Good advice for dealing with administrators of consensus creation processes.

Instead, it appears you assumed that the position of the other editors was ridiculous. For some, perhaps. But you, yourself, didn’t show a knowledge of Reliable Source and content policies.

Lots of editors have gone down this road. It’s fairly easy to find errors and imbalance in the Wikipedia Cold fusion article. However, fixing them is not necessarily easy, there are constituencies attached to this or that, and averse to this or that. I actually took the issue of the Storms Review to WP:RSN, and obtained a judgment there that this was basically RS. Useless, because *there were no editors willing to work on the article who were not part of the pseudoskeptical faction.* By that time, I certainly couldn’t do it alone, I was WP:COI, voluntarily declared as such.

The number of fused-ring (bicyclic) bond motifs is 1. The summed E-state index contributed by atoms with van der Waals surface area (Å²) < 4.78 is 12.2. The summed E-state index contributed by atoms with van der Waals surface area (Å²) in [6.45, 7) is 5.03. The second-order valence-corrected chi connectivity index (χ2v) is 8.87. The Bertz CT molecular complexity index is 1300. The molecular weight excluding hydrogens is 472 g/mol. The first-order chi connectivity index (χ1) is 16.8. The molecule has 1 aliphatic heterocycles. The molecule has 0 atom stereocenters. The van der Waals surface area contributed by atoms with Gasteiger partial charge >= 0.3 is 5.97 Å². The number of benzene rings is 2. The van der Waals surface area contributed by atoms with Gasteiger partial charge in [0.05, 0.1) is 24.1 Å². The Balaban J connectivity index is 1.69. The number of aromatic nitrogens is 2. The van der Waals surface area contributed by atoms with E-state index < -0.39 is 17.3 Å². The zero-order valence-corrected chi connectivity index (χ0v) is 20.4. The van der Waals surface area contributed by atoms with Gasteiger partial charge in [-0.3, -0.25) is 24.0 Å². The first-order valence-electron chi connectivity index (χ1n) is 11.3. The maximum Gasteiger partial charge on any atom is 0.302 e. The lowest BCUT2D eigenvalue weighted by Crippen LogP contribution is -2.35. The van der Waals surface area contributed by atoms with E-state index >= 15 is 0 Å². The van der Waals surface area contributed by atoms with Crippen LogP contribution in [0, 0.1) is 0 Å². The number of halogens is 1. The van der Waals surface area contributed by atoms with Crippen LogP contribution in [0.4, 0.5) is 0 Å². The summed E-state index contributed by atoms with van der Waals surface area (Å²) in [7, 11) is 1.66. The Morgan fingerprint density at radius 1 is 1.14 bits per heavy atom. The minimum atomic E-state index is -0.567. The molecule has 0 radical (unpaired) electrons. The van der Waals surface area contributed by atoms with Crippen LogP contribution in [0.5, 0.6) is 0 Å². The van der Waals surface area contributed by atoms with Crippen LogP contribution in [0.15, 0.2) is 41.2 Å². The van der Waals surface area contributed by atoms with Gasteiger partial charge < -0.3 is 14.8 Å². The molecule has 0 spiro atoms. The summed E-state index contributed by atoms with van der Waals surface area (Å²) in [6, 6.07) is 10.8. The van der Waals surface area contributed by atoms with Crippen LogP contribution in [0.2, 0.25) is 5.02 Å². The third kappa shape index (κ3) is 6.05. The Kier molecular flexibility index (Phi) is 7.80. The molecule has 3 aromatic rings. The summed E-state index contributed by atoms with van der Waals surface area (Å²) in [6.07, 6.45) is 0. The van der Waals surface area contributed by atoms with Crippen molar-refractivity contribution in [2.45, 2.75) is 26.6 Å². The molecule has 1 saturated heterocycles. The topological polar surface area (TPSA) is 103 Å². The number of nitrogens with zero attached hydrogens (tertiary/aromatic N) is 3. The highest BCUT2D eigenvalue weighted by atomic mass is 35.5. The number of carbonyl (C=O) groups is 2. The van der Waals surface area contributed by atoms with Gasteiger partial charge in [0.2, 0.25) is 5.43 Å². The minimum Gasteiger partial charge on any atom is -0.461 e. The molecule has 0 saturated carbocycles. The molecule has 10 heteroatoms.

It seems you need an ally who is part of the in-crowd in order to move the consensus towards an alternative proposition.

When the community banned me, you can be sure that it was not mentioned that I had been following COI guidelines, and only working on the Talk page, except where I believed an edit would not be controversial. The same thing happened with PCarbonn and, for that matter, with Jed Rothwell. All were following COI guidelines.

Following the rules does not provide immunity.

The problem wasn’t the “bad guys,” the problem was an absence of “good guys.” There were various points where editors not with an agenda to portry cold fusion as “pathological science,” assembled, and I found that when the general committee was presented with RfCs, sanity prevailed. But that takes work, and the very work was framed by the cabal as evidence of POV-pushing. When I was finally topic banned, where was the community? There were only a collection of factional editors, plus a few “neutral editors” who took a look at discussions that they didn’t understand and judged them to be “wall of text.” Bad, in other words, and the discussion that was used as the main evidence was actually not on Wikipedia, it was on meta, where it was necessary. And where it was successful.